Franco Zeffirelli, the Italian director best known for turning William Shakespeare's Romeo & Juliet, The Taming of the Shrew and Hamlet into sumptuous films, died Saturday in Rome. He was 96.
The two-time Oscar-nominee died at his home at noon Saturday, his son Luciano told The Associated Press. "He had suffered for a while, but he left in a peaceful way," Luciano said.
Zeffirelli was best known internationally for his film career. He made his directing debut with 1958's Camping after an apprenticeship with his mentor, Luchino Visconti. He earned his first big hit with the 1967 film of The Taming of The Shrew, which starred then-married Elizabeth Taylor and Richard Burton. That was followed by his 1968 adaptation of Romeo & Juliet, in which he famously cast then-teenagers Leonard Whiting and Olivia Hussey in the title roles.
Romeo & Juliet was a smash hit around the world, earning four Oscar nominations, including Best Director for Zeffirelli. The film was also nominated for Best Picture and won Oscars for its costume design and cinematography.
His other film credits include Hamlet (1990) with Mel Gibson, The Champ (1979), Sparrow (1993) and Jane Eyre (1996). His final film was Callas Forever, starring Fanny Ardant as opera singer Maria Callas. In 1983, he earned an Oscar nomination for Best Set Decoration for his film La Traviata.
In Italy, Zeffirelli was also known for his theater and opera direction. According to Variety, he worked with Salvador Dali in 1948 to design a production of As You Like It, and worked with Visconti to design the famous Italian production of A Streetcar Named Desire. In 1952, he began working with La Scala in Milan to design and direct productions before moving on to other opera houses throughout the country.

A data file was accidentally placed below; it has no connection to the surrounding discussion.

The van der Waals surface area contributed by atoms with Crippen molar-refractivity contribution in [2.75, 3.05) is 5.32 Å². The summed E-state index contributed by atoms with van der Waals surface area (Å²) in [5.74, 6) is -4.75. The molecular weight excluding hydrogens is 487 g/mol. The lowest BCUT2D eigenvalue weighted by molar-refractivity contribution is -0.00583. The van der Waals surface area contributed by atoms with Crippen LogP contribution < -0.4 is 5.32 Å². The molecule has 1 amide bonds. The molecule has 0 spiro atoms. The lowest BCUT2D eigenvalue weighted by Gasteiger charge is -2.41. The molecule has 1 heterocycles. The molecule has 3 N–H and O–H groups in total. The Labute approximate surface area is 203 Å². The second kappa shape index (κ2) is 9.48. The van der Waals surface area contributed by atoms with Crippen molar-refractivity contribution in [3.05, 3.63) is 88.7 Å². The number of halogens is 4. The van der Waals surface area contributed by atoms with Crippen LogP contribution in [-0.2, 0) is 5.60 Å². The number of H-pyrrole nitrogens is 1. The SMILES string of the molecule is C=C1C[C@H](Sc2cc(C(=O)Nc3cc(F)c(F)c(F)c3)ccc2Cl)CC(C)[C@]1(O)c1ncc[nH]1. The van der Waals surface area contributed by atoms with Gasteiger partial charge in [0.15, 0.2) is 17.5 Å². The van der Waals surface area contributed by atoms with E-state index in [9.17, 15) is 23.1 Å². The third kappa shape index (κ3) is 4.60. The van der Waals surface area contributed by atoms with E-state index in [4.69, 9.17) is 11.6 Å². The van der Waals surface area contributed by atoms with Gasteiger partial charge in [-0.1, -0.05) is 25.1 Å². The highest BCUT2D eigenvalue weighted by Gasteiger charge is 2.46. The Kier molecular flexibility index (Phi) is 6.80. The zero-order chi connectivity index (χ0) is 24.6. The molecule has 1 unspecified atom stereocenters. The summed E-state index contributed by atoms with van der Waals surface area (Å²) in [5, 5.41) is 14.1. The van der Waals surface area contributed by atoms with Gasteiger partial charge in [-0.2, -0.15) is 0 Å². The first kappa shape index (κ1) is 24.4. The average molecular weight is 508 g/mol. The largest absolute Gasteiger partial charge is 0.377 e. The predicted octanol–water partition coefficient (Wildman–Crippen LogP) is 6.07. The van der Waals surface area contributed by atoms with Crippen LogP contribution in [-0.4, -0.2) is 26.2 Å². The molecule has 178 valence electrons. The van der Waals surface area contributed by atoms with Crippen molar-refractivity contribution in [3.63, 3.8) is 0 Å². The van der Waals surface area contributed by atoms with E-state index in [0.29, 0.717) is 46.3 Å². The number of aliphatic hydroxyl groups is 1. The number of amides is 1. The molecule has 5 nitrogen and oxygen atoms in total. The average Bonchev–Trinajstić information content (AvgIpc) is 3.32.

In the mid-1950s, Zeffirelli took his talents internationally. In 1958, he worked on his first production in the U.S. with the famous Dallas Civic Opera production of La Traviata with Callas. A year later, he worked at the Royal Opera House in England for a handful of productions. He also staged an acclaimed Romeo & Juliet production at the Old Vic in London.
Zeffirelli had mixed success on Broadway, but did work with the Metropolitan Opera in New York several times throughout his life.
The director, who was openly gay, became a devout Catholic after a car accident in 1969 almost killed him. He then made Brother Sun, Sister Moon, a film about Saint Francis of Assisi in 1972. In 1977, he directed the television miniseries Jesus of Nazareth.
Zeffirelli was also a controversial figure. Catholics criticized him for blasphemous scenes in his movies, while gay activists criticized his support for the church. He also ran for political office, joining the Italian Senate and belonged to Prime Minister Silvio Berlusconi's Forza Italia party.
In 2018, actor Jonathon Schaech told PEOPLE he was molested by Zeffirelli in 1992, while filming Sparrow. Zeffirelli's son Pippo denied the claims, calling them "not credible."0comments
Zeffirelli is survived by Pippo and Luciano, whom he adopted late in life.
Photo credit: Patrick PICOT / Gamma-Rapho via Getty Images
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